The daughter of Nigerian immigrants, Oladoyin Oladapo grew up in New York City surrounded by the sights and sounds of a myriad of cultures. In college, she studied sociology and political science, and during summers off, she volunteered at a Brooklyn elementary school helping kids with their homework.
It wasn’t long before she began to notice a gap in the literature. Of the books she read to children, there were more animals as main characters than there were children of color, she says.
Oladapo vowed to change that.
After college, Oladapo pursued several startups — a software social enterprise in Ghana and a fashion e-commerce platform. She founded Idunnu Studios, a company that creates multicultural children’s books to expose children, and especially girls, to a variety of cultures. Oladapo writes stories about extraordinary girls from across the globe, capturing the colorful language, foods, and traditions of their countries.
Her flagship collection, Girl to the World, for kids 12 and younger, consists of four chapter books, four picture books, and four activity books that celebrate diversity and girl power. Oladapo wants her publications to stand out. Each book first features an engaging story line — in Akua’s Masterpiece, a Ghanaian girl goes on adventures with a camera her parents gave her for doing well in school — and then she weaves in the cultural lessons.
Oladapo always envisioned doing more with her books — merchandising, films — and she came to Stanford GSB in 2018 to figure it out. In her latest project, with the help of two business school classmates, she’s developing two unpublished books she wrote on ancient African civilizations into an animated series.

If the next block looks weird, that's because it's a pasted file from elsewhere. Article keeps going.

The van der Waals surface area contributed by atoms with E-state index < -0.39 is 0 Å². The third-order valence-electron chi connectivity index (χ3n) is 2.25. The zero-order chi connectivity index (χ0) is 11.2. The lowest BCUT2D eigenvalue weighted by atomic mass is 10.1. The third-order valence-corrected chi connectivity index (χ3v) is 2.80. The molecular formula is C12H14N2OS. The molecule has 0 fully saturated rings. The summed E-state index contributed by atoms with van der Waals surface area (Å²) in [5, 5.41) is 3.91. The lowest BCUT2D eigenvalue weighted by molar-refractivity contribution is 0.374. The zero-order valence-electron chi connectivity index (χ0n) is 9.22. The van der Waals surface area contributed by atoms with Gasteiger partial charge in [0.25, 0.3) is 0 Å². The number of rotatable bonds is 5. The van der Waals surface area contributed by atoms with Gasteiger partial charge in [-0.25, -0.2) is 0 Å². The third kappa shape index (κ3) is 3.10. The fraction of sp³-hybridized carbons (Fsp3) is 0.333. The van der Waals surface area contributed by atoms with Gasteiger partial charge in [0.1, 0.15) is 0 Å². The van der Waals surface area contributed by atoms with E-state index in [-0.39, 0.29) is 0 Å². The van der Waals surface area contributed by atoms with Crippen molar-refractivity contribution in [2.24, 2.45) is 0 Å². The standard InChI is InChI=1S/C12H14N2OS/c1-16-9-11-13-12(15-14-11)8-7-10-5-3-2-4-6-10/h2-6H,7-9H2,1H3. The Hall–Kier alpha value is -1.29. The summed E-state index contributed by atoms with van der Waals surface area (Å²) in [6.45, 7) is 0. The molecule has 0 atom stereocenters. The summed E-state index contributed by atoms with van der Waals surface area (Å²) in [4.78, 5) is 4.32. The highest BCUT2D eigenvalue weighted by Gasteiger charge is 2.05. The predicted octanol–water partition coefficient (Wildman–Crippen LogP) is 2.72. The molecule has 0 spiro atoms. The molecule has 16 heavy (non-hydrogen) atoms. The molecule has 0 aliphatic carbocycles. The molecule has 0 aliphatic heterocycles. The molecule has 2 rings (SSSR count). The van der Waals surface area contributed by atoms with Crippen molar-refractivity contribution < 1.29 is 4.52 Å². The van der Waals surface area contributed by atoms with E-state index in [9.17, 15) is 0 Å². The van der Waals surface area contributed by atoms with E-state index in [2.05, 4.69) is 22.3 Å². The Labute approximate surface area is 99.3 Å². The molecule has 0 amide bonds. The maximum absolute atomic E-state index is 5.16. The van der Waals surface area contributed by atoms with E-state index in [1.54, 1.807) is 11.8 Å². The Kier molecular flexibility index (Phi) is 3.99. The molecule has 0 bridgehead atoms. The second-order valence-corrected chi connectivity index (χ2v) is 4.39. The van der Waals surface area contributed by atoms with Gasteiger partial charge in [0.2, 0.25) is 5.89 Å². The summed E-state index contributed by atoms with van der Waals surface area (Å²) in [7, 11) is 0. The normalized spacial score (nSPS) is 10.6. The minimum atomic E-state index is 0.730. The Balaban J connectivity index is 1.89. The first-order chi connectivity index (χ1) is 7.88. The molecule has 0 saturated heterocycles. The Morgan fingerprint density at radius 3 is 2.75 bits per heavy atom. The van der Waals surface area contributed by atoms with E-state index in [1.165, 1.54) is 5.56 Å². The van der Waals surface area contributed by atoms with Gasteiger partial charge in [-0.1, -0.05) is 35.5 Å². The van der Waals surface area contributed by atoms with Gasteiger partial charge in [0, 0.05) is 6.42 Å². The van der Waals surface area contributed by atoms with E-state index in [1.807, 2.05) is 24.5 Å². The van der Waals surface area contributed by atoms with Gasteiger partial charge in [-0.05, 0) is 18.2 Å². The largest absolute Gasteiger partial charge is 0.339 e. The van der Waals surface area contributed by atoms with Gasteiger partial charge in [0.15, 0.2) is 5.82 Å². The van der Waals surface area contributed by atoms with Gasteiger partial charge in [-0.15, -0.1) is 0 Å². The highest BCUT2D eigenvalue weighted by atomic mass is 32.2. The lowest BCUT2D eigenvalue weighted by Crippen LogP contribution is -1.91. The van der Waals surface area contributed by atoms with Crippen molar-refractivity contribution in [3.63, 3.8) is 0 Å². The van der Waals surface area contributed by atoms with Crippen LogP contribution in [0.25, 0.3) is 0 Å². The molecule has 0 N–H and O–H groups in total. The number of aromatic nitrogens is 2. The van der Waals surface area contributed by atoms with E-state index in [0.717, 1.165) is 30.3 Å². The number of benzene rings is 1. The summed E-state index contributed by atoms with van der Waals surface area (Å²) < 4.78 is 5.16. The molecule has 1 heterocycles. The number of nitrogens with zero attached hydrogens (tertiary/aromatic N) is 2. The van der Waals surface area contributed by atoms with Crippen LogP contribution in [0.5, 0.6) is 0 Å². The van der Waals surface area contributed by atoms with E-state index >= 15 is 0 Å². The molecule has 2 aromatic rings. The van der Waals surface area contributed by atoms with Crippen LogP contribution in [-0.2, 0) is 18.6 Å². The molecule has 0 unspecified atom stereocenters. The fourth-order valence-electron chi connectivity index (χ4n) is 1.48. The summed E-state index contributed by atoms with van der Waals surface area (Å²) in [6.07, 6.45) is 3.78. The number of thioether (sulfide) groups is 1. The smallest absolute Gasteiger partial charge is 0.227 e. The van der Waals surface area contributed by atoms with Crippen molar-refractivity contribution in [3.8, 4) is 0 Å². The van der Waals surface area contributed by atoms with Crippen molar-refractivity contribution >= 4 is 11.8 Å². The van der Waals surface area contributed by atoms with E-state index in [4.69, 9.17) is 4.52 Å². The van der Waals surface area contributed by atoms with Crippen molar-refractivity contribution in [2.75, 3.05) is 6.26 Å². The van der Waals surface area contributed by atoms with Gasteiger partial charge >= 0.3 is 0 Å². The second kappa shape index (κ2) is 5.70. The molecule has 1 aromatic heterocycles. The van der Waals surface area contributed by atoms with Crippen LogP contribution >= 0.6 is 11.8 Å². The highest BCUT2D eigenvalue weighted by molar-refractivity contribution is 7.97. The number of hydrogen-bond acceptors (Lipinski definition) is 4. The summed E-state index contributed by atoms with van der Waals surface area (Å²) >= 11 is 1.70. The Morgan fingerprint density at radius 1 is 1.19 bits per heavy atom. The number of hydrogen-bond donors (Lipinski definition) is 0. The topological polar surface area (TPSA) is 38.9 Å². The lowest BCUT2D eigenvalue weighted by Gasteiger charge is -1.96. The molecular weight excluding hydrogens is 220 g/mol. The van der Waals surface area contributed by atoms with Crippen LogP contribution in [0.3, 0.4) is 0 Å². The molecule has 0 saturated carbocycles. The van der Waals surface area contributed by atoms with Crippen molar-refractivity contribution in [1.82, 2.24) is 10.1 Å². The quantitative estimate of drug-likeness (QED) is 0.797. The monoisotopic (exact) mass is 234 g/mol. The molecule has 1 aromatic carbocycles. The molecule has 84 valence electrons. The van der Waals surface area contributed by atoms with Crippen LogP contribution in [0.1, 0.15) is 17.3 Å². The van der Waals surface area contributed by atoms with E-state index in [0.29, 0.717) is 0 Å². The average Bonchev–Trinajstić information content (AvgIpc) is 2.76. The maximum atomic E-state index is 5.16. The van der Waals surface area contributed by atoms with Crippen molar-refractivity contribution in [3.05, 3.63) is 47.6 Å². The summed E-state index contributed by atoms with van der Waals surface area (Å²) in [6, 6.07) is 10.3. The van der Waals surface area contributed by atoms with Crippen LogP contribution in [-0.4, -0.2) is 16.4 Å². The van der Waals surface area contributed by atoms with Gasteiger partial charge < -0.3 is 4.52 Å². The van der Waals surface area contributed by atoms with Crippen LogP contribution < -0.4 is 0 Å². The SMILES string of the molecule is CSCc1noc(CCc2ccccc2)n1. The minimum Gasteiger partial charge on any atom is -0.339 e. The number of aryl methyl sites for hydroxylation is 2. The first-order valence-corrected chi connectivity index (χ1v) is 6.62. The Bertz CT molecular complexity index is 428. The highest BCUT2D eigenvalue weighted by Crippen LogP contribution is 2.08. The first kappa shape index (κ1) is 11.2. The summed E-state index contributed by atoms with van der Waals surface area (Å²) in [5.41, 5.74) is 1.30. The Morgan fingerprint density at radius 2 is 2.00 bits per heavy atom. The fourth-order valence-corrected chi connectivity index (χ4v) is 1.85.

You’ve said you never set out to be a writer. How exactly did Idunnu Studios come to be?
I approached this from an entrepreneurial lens. That said, I always knew I was a creative person, and I love exploring different avenues for expressing my creativity. As a teen, I was in my high school’s musicals and I wrote songs. At the same time, growing up in an immigrant community in New York allowed me to develop a love for all things multicultural. I started writing my first book as a passion project. I just jumped in and started writing. At the time, I was working on another startup idea. I was able to raise seed money to help small to medium businesses in Ghana digitize manual processes. We were creating something very valuable, but it wasn’t the most pressing need of small business owners in Ghana at that time. I realize that now. When that didn’t pan out, I worked at Snapchat for a while in content production, and then I left to launch my books.
Why are books like yours that celebrate other cultures so crucial for kids?
Representation is really important for children of all backgrounds. Kids need to grow up seeing children who look like them, in whatever media they’re consuming. But I wanted to do it differently and be more engaging than most books that teach about culture. A lot of them read like textbooks. For example, a book about a girl from India would focus exclusively on her being Indian. I wanted to write regular stories. Kids really just want stories with great adventures in them. In my books, the person just so happens to be Indian or Ghanaian. So, as you’re reading this adventure about this girl, you have no choice but to learn about India because it’s taking place in India.